COLUMBIA — During his 2013 State of the State address, Gov. Jay Nixon proposed more than $150 million total in increases to education throughout Missouri.
Among the variety of issues Nixon addressed in his speech, the suggested increases to education were applauded by both Republicans and Democrats.
His proposals include a $17 million increase in early childhood education, $100 million in new funding for K-12 classrooms and an increase of $34 million in higher education funding.
Early childhood education
Early childhood education is a smart investment with a big return, Nixon said. He's spent the past few weeks visiting preschools and talking with early childhood education leaders about the best ways to enable students to succeed.
“We want every child in every Missouri community — no matter their family’s circumstances — to get the best possible start,” Nixon said.
The proposed $17 million increase in funding means more money would be allocated toward programs such as Early Head Start, whose budget was cut nearly in half last year, and the Missouri Preschool Program, whose budget would nearly double under Nixon's proposal this year.
“We know the early years of a child’s life are critical,” Nixon said.
Although Missouri’s high school graduation rate is now the seventh highest in the nation, Nixon said the state must commit to even higher goals in K-12 education.
“That’s why my budget includes $100 million in new funding for our K-12 classrooms,” Nixon said. “We’ll use it to train more teachers, modernize equipment and lengthen the school year.”
Among that increase, $65 million would be for the K-12 foundation formula, according to a document listing Nixon's proposed budget increases. But Nixon also proposed increases for several other programs, including:
- A $10.3 million increase for K-12 special education for high-cost students and educational opportunities for students in low-income school districts.
- A $1 million increase to the A+ Scholarship Program, which covers tuition and fees at all Missouri public community colleges.
- More than $75 million allocated for Access Missouri and Bright Flight scholarships, merit-based scholarships available to top-ranked Missouri high school seniors.
“The dream of a college education should be within reach for all Missouri families because education is the best economic development tool there is,” Nixon said.
Another way to improve local schools is by establishing a low-interest loan fund through bond issuance, Nixon said.
“With our perfect AAA credit rating intact and interest rates at all-time lows, we now have a unique opportunity to move forward with bond issuance,” Nixon said. “Which is why I am proposing the creation of the BOOST Fund. BOOST stands for Building Opportunities in Our Schools Today.”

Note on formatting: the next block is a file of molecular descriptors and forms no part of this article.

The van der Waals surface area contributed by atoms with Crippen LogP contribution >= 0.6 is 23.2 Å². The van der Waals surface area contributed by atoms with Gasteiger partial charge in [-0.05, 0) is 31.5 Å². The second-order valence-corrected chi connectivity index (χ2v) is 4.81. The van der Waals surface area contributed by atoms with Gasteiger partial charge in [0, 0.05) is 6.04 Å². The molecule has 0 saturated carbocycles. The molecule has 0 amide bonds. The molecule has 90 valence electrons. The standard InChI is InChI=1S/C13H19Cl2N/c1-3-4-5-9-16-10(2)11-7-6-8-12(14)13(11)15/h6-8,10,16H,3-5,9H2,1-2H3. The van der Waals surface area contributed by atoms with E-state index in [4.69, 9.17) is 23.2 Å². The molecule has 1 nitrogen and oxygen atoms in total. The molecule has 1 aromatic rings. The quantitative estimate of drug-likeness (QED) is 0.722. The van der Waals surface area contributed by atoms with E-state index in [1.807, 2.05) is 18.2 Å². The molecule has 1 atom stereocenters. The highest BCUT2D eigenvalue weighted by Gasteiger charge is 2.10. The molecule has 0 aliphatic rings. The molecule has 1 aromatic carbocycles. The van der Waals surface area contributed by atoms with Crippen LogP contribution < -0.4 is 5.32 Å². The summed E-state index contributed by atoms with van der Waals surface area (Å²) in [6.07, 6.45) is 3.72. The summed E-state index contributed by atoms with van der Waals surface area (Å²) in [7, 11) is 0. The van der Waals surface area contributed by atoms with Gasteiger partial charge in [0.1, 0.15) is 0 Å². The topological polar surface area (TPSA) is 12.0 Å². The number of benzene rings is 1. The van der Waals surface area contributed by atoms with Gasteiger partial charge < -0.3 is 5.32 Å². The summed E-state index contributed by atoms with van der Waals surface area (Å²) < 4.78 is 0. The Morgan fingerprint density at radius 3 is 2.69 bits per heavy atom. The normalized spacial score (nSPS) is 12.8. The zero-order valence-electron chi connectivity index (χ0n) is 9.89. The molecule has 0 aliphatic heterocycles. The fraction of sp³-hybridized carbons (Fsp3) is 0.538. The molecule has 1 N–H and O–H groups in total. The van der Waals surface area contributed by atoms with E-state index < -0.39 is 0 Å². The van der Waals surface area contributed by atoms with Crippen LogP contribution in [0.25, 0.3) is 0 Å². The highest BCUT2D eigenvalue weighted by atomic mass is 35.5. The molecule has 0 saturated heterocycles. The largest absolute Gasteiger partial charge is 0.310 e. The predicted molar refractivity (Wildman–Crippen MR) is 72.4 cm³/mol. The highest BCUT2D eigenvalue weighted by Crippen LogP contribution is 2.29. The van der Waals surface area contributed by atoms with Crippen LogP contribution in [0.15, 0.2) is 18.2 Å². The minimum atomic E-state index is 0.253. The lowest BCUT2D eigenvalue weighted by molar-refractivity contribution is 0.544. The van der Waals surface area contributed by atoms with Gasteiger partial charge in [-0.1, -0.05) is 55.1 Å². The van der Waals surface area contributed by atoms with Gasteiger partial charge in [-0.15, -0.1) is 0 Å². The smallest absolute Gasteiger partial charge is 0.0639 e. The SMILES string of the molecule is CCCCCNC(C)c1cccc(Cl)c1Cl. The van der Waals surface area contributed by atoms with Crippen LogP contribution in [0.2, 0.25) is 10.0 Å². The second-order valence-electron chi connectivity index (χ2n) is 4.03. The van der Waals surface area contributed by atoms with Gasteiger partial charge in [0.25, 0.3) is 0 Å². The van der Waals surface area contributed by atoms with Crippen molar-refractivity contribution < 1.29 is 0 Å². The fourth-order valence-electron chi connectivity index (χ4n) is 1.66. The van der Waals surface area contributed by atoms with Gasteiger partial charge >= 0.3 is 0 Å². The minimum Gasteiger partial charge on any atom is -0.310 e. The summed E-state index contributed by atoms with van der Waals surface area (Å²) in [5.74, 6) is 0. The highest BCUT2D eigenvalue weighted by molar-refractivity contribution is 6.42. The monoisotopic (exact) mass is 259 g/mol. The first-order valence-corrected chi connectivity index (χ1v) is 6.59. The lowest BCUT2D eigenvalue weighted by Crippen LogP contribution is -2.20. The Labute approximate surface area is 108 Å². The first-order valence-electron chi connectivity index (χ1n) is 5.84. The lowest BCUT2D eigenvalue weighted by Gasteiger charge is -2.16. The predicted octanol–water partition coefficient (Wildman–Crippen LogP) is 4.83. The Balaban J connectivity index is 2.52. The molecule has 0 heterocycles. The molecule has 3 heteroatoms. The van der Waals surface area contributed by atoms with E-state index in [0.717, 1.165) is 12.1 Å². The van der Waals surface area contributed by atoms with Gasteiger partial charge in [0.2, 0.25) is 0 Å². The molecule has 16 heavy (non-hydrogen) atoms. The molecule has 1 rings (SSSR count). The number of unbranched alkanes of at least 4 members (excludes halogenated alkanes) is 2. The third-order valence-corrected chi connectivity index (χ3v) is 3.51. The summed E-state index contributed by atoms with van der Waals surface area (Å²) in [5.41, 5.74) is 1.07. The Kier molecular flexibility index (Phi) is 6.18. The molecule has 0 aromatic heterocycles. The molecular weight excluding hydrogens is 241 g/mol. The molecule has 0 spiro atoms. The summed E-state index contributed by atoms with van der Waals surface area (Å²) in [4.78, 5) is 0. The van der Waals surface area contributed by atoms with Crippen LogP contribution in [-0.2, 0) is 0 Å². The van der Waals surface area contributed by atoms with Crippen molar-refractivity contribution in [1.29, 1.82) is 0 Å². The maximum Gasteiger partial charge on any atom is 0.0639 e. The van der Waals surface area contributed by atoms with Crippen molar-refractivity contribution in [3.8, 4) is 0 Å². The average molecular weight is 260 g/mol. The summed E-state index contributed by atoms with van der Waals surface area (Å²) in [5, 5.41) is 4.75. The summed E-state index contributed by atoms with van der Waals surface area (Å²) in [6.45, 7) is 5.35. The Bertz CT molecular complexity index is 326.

But Nixon has been absent when it comes to leadership on the issue of education, Missouri House Speaker Tim Jones said in the Republican response. Especially at a time when Missouri's two largest school districts are failing, and universities are struggling to find ways to prepare young people for the jobs of the future, he said.
“Each year, (Nixon) has responded by withholding millions of dollars from our schools,” Jones said. “Pledging your commitment to our children and then failing to support them flies in the face of good governance and leadership.”
The 2014 fiscal year is the first year additional funding for Missouri colleges and universities will be tied to certain performance measures, such as increased graduation rates, increased student retention and improved learning.
Distributed according to schools' performance in those measures, Nixon's proposed increase of $34 million to public colleges and universities is an average increase of 4 percent for each school.
The University of Missouri System met all of the performance measures and would receive a 4.3 percent increase in funding under Nixon's plan, according to the document listing Nixon's proposed budget increases.
“We will achieve higher academic goals with greater accountability,” he said.
Nixon also addressed helping nearly 750,000 Missouri residents complete their college educations.
Students will be able to begin enrolling in Western Governors University-Missouri, a nonprofit online institution offering bachelor’s and master’s degrees in business, health care, information technology and teacher preparation.
“We’ll be helping Missourians who never finished college, who are underemployed and who need degrees to move up, reach their full potential,” he said. “Now that’s a mission we can all get behind.”
Students at WGU-Missouri will be able to take tests at night and on weekends, pay a flat rate for courses and complete courses at their own pace, Nixon said.
“It’s designed to meet the needs of real people with real lives,” he said.
Supervising editor is Zach Murdock.